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Sunday Finds (On Monday) + Thoughts on Buybacks
Pods on merger arbitrage and Dollarama this week
Welcome to Chit Chat Money’s Sunday Finds + One Thought From Last Week newsletter. In this newsletter you will find a topic I wanted to write about from last week, links to shows we’ve recently released, and links to some interesting articles, podcasts, and tweets. Check out the archive here.
Chit Chat Money Podcasts From Last Week
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Some thoughts on buybacks
We focus a lot on buybacks. A lot of the best-performing stocks have steadily shrinking share counts.
We also talk a lot on the podcast about good buybacks vs. bad buybacks. But what exactly separates a good share repurchase vs. a bad one?
For me, here are some signs I may be looking at a bad repurchaser:
Authorizing large buybacks but not buying back much, buying back sporadically, or buying back only when the stock is expensive*
Talking about buying back stock to “offset dilution”
The share count chart is underwhelming vs. all the hype the company puts around its repurchases (look at Wix hyping up its buybacks vs. the actual shares outstanding chart). Show me, don’t tell me.
Prioritizing the dividend to remain in good light with the dividend mutual funds.
*You can’t expect everyone to be a great capital allocator. Just be consistent with the repurchases unless your stock gets crazy expensive
The last one is especially frustrating. Given the tax advantages, share repurchases should generally be prioritized over dividends. Plus, if you have a durable business, you want your stock price to go down so you can return cash to shareholders at a cheap cash flow yield.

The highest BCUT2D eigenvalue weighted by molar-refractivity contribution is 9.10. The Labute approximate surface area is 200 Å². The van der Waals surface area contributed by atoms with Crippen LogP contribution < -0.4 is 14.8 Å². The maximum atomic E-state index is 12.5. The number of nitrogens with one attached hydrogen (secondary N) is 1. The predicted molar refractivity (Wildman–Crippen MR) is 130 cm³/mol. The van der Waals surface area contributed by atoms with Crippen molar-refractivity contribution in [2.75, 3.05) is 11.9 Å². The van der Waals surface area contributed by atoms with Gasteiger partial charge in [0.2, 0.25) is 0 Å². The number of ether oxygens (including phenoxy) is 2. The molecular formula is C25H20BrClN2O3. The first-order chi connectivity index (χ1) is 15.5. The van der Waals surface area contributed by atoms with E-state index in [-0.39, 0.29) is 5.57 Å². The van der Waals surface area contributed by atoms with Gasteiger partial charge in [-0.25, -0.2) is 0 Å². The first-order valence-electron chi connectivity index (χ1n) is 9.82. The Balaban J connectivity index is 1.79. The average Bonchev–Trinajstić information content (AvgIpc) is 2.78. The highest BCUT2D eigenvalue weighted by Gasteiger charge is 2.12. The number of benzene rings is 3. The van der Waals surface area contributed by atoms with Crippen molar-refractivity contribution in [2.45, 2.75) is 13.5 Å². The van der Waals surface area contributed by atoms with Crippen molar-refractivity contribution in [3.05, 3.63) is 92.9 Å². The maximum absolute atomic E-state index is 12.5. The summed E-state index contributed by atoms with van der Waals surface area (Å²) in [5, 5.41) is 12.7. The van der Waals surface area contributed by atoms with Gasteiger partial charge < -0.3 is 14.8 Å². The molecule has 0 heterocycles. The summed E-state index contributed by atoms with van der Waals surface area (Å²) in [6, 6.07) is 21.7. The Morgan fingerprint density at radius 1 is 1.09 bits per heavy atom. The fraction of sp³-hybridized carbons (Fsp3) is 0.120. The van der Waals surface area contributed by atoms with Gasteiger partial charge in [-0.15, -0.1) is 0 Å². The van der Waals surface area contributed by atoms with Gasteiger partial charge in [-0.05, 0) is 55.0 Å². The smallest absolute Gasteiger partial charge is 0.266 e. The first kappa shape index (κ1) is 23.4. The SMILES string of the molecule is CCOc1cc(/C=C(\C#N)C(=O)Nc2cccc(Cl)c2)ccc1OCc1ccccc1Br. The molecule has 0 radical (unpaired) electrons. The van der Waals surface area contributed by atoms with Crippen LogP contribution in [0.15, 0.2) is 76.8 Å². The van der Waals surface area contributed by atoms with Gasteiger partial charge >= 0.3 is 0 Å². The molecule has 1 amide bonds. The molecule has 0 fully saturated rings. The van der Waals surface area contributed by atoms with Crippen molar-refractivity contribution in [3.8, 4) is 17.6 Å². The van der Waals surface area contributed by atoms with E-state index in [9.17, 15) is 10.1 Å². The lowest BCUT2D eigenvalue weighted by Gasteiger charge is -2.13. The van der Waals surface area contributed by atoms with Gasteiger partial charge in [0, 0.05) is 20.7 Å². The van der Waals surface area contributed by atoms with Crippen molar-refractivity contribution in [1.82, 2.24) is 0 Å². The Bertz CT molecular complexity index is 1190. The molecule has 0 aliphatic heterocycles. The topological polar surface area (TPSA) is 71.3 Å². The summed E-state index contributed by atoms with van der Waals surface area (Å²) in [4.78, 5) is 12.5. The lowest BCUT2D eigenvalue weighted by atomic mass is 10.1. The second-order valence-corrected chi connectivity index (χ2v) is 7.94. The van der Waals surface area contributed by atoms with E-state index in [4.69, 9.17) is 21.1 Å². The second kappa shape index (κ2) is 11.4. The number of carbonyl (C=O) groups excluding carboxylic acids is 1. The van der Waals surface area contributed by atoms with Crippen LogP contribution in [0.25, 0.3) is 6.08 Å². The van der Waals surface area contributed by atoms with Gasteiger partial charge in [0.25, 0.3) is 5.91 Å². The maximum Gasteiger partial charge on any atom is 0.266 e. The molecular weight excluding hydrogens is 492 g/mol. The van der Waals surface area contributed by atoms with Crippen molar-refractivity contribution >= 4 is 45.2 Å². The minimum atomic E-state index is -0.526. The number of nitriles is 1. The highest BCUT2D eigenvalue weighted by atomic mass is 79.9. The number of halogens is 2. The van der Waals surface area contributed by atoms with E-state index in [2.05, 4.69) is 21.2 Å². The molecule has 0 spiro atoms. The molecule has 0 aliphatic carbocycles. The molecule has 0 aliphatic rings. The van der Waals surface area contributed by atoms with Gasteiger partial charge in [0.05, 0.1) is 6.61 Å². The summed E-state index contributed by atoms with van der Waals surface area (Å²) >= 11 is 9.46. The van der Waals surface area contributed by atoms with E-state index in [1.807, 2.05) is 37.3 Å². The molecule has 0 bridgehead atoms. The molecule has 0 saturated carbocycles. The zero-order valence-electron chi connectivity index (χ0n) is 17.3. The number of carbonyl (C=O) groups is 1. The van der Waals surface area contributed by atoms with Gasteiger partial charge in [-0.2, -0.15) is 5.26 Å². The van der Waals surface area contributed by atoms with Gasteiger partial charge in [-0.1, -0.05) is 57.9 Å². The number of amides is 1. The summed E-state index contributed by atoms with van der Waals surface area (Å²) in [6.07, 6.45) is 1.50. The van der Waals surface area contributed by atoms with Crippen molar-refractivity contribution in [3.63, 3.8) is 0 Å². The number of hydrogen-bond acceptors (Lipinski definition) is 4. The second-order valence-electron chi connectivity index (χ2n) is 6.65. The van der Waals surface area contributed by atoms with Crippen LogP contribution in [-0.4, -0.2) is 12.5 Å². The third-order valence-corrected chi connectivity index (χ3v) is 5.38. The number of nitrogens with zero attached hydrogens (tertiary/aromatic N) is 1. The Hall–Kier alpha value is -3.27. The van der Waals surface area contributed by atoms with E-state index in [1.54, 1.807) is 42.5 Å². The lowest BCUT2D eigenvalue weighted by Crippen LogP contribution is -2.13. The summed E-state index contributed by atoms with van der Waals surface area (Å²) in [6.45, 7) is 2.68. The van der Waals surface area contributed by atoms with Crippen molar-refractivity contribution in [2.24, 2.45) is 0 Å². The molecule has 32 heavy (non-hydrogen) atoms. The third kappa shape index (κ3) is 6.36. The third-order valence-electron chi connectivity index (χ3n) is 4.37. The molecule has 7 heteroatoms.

Autodesk is a prime example of a bad repurchaser:
Down less than 5% in 10 years.
Here are some signs the company is a good repurchaser:
The company talks about share repurchases as returning cash to shareholders (indicates they at least get the basics)
Share count chart consistently goes down and to the right
That’s it. Just two things and I think you can be a good repurchaser of stock. Simple. But you’d be surprised how many companies fail to exhibit even a sliver of competence here.
Sprouts Farmers Market is an example of a good repurchaser (pause during pandemic can be discarded):
See you next week,
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3 Intriguing Reads
Far from getting wrapped up in confusing or sophisticated concepts like the blockchain or Tether, the government has made it clear that the crimes Bankman-Fried is accused of are actually pretty typical: taking money that doesn’t belong to you, spending it on whatever you feel like, and then lying to cover up what’s gone. They’ve also managed to sift through what could be a confusing vortex of entities with names like “Paper Bird” and “North Dimension” via a sort of Chekhov’s subaccount strategy: If you hear the words “Emergent Fidelity Technologies” in the first act, you can bet they’ll show back up later to cause drama and inflict harm. And the prosecution has, to great effect, paired witnesses with multimedia: The highlight of the testimony of former FTX lawyer Can Sun wasn’t necessarily his recollections, but rather a brutal Good Morning America clip of Bankman-Fried that was entered into evidence.